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Paul Lillebo

Constructive citizen, independent

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Does permitting same-sex marriage lead to permitting polygamy? And so what?

Traditional western marriage is a union between a man and a woman. This involves two restrictions: 1) as to sex (M & F) and 2) as to number (1 & 1). The first (sex) seems to have been enforced in all societies until the past decade. The second (number) has not been restricted at all in many cultures - it's mainly the West of the last few hundred years that has insisted on monogamy. Even today many societies permit polygamy. Clearly, allowing same-sex marriage is a more radical decision than allowing plural marriage.

Recently same-sex marriage has been legalized in some states. The reasoning is that marriage, with its social and financial advantages, should be allowed among persons who love one another, and that this "natural human right" should not be denied on account of the sex of the parties.

Overlooked in discussions of same-sex marriage is this: if we decide that the "sex restriction" in marriage is an abrogation of a natural right to marry whom we love, it may be difficult to maintain the "number restriction." The argument for someone wishing to marry more than one loved one is the same (but less radical) as that for same-sex marriage. I see polygamists soon in the courts and legislatures demanding their right to marry those whom they love. And the courts will not deny their "natural right."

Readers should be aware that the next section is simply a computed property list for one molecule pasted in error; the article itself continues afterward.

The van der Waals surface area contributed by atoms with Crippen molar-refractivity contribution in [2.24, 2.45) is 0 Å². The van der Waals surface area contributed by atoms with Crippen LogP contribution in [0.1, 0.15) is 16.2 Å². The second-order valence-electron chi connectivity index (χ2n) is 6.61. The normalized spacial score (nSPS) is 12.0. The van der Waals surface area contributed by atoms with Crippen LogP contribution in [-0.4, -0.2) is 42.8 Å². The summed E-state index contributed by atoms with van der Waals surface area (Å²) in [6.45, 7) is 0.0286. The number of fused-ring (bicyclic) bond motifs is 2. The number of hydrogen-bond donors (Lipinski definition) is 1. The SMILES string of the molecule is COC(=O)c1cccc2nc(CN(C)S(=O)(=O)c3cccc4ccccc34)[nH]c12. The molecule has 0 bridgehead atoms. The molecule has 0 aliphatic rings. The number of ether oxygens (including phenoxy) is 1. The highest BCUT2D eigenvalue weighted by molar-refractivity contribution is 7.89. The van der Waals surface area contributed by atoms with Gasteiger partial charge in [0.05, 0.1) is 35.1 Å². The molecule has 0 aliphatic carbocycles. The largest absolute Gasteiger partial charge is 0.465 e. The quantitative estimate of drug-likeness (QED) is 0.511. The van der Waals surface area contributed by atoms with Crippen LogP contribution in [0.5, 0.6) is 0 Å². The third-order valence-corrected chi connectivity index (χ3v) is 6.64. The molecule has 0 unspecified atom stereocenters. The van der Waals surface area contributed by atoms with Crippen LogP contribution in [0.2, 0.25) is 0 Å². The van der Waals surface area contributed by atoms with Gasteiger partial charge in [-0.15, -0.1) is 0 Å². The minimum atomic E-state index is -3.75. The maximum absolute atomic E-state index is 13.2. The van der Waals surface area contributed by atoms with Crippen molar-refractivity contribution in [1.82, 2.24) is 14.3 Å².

Legislation responds to "the squeaky wheel." Gays have squeaked, but polygamists have not. The full effects of laws are rarely discussed. One effect may be that redefining marriage will result in a new kind of domestic association, where groups of various sizes and sex ratios may join together in a new form of marriage.

In that future the best course may be to base all domestic relations on civil contract law, freeing marriage from its religious connections. In this future we may marry whom and as many as we wish, with a contract that tells our rights and duties within the group, along with rules for secession, etc. Sounds like a complex contract, but a logical outcom

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Closing Statement from Paul Lillebo

Thank you all for good contributions. The answer in the end is that we must wait to see what the future brings. In the meantime, we all have the opportunity to try to influence our future. That's a fun - and often frustrating - part of the game of life.
Paul Lillebo
www.blueridgejournal.com

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